Simply smelling peppermint has benefits! One study showed that smelling peppermint essential oil helped improve memory and alertness. Another study showed that smelling peppermint essential oil relieved mental exhaustion and moderate burnout.

In Rosemary Glad star’s Medicinal Herbs:

A Beginner’s Guide, the author writes, “Peppermint is often referred to as ‘a blast of green energy.’ It renews, refreshes, and energizes without depleting or using up energy reserves.” And it’s not used just internally. It’s an old tradition to wash dinner tables with peppermint tea as a way to improve the appetites and moods of the diners.

3) For Relieving Pain

Peppermint works wonderfully to soothe pain. It is commonly used in the form of a fomentation to ease headaches, especially those related to tense muscles. A fomentation is an herbal preparation that involves soaking a cloth in an herbal tea and then applying it to a specific area.

Peppermint oil can relieve even intense nerve pain. Although human clinical trials are lacking, We’ve seen numerous people benefit from peppermint essential oil applied to painful feet due to diabetic neuropathy (nerve damage).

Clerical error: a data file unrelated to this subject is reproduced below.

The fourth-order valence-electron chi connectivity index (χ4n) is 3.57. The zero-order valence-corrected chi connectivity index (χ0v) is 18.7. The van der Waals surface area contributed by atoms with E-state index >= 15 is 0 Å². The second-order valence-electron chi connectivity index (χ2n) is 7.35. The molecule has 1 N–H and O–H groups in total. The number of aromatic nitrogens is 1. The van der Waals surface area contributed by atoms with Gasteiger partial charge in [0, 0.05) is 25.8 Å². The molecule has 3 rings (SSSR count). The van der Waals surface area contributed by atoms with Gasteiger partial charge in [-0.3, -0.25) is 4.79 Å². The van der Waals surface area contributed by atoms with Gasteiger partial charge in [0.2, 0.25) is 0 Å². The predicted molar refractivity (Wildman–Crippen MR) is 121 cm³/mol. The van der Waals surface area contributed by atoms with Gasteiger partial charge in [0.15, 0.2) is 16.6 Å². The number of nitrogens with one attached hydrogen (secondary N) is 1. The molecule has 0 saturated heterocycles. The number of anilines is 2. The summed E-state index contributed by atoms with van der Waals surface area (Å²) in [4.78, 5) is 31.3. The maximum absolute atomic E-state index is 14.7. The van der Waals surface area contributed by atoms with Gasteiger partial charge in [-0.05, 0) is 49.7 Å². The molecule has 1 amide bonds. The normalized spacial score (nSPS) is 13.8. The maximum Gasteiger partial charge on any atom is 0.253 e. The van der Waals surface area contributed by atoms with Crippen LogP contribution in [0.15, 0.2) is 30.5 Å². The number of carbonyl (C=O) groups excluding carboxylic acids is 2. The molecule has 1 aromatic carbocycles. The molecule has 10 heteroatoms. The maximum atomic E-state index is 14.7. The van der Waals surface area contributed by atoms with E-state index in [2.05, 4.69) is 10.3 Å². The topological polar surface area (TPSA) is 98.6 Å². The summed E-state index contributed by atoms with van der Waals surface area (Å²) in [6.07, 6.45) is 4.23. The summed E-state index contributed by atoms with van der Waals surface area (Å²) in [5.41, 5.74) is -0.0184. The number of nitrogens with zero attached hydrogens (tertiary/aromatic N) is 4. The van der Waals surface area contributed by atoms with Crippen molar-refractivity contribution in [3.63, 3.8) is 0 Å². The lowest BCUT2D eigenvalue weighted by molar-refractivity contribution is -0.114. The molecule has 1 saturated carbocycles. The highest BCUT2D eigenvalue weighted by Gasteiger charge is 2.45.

Peppermint oil has also relieved post herpetic neuralgia, which is the nerve pain felt after an outbreak of herpes zoster (shingles). Peppermint can also relieve the itching and inflammation of sunburns, poison oak/ivy, and hives. You can use the tea as a wash or add a strong brew to bathwater.

4) For Colds and the Flue

Peppermint has long been used in both Traditional Chinese Medicine and Western herbalism to address fevers that accompany the flu. It opens the pores of the body, allowing the heat to escape, which makes it a great choice for fevers when the patient is restless and feels hot.

A traditional Western herbal formula is the combination of elderflowers (Sambucus nigra, S. cerulea), peppermint, and yarrow (Achillea millefolium).